The British artist Winifred Nicholson (1893–1981) over a long and varied career spanning 60 years is chiefly noted for her delicate colour sense, mostly expressed through her depictions of flowers, although she also created exquisite portraits and a number of abstract paintings.
In her numerous articles and letters to family and friends, Winifred wrote engagingly about her creativity, remarking 'flowers create colour out of the light of the sun, refracted by the rainbow prism. So I paint flowers, but they are not botanical or photographic flowers. The flowers are sparks of light, built of and thrown out into the air as rainbows are thrown, in an arc.'
Winifred (it is usual to refer to her by her Christian name to distinguish her from Ben Nicholson) also had a gift for friendship with other artists, notably her husband Ben Nicholson, Christopher Wood, Alfred Wallis, Piet Mondrian and Li Yuan-chia.
Born Winifred Roberts she received her first painting lessons from her grandfather, the painter George Howard (1843–1911), 9th Earl of Carlisle. He was a friend of a number of the Pre-Raphaelites, notably Edward Burne-Jones, and it was natural for Winifred, who had inherited Howard's paints when he died, to study at the Byam Shaw Art School in London, which she attended before the First World War and briefly afterwards.
However it was on an extended trip to the subcontinent, Ceylon, India and Burma in 1919–1920 that her eyes were opened to the possibilities of colour and 'light came alive' for her. There she 'noticed how eastern art uses lilac to create sunlight', and it is this colour, or more often its near neighbours magenta, or violet, which is the key to her colour schemes and the first colour to look for in her paintings.
In November 1920 Winifred married the painter Ben Nicholson and they spent their honeymoon travelling around Italy looking for a house to live in. Eventually, they found a location they liked in Lugano, the Italian-speaking part of Switzerland, and it was there they spent the first three winters of their married life, experimenting freely side by side. On their travels between England and Lugano they typically spent a week in Paris, looking at works by Cézanne, Matisse, Picasso, Derain and Rousseau amongst others, and then absorbing what they had seen in Lugano. In an intensive period of painting in their last winter in Lugano, Winifred found her theme – flowers in a pot, bowl or vase on a windowsill with a view behind.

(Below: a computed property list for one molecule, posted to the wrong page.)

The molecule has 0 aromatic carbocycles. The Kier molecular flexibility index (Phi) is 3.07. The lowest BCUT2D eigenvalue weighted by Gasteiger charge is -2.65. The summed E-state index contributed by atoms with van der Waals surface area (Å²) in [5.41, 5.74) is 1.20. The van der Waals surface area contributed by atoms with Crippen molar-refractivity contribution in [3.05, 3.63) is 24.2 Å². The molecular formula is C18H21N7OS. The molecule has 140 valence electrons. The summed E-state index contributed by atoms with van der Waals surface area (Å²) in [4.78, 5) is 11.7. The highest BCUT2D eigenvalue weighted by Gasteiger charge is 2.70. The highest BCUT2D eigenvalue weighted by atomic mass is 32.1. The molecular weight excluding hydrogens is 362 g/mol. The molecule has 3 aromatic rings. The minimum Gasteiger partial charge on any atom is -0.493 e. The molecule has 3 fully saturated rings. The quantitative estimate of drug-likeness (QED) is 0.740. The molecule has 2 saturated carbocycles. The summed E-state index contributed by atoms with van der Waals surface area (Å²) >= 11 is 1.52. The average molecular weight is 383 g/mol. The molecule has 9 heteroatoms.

Later she described this as the best painting spell she ever had, and her exuberance and excitement is evident in Window-Sill, Lugano, which, as it was their last day and her paintbrushes had already been packed, she painted with her fingers.
During the 1920s Winifred and Ben Nicholson moved frequently, notably enjoying a trip to Cornwall in the summer of 1928. They stayed first as Feock, a small village that overlooks Pill Creek, a tidal reach that flows into the Fal estuary – shown in her painting Estuary.
Here Winifred also painted Summer where the lime-green ground has been left uncovered in many parts of the support, creating a vibrant tension with the luscious flowers. Later, on the same trip, they moved to St Ives, where Winifred met the marine painter Alfred Wallis.
In the summer of 1931, the Nicholson's marriage came under strain and they began to separate, with Ben going to live with the sculptor Barbara Hepworth. At first, Ben was a regular visitor to Winifred and their three children. Later, although they saw less of each other, they remained friends and maintained a lively correspondence up until Winifred's death. For a short time Winifred lived on the Isle of Wight, where she painted portraits of her children in party hats that at the same time carry a hint of the sadness as the absence of their father.